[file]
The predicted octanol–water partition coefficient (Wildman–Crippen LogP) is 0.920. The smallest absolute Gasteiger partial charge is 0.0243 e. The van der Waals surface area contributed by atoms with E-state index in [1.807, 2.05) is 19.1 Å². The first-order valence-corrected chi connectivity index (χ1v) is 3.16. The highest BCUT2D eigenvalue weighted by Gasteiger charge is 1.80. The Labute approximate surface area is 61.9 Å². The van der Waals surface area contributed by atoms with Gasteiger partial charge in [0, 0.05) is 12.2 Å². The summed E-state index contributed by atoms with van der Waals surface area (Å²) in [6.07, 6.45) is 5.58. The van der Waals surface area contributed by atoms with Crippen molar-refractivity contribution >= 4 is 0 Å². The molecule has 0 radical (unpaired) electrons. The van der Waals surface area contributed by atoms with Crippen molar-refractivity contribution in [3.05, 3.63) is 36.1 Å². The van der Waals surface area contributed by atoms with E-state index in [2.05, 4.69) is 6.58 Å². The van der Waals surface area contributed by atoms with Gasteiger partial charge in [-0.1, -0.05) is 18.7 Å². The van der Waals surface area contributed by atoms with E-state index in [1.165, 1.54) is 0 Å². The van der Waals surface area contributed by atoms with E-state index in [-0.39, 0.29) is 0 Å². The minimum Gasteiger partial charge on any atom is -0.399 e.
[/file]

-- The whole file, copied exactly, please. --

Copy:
The predicted octanol–water partition coefficient (Wildman–Crippen LogP) is 0.920. The smallest absolute Gasteiger partial charge is 0.0243 e. The van der Waals surface area contributed by atoms with E-state index in [1.807, 2.05) is 19.1 Å². The first-order valence-corrected chi connectivity index (χ1v) is 3.16. The highest BCUT2D eigenvalue weighted by Gasteiger charge is 1.80. The Labute approximate surface area is 61.9 Å². The van der Waals surface area contributed by atoms with Gasteiger partial charge in [0, 0.05) is 12.2 Å². The summed E-state index contributed by atoms with van der Waals surface area (Å²) in [6.07, 6.45) is 5.58. The van der Waals surface area contributed by atoms with Crippen molar-refractivity contribution >= 4 is 0 Å². The molecule has 0 radical (unpaired) electrons. The van der Waals surface area contributed by atoms with Crippen molar-refractivity contribution in [3.05, 3.63) is 36.1 Å². The van der Waals surface area contributed by atoms with E-state index in [2.05, 4.69) is 6.58 Å². The van der Waals surface area contributed by atoms with Gasteiger partial charge in [-0.1, -0.05) is 18.7 Å². The van der Waals surface area contributed by atoms with E-state index in [1.165, 1.54) is 0 Å². The van der Waals surface area contributed by atoms with E-state index in [-0.39, 0.29) is 0 Å². The minimum Gasteiger partial charge on any atom is -0.399 e.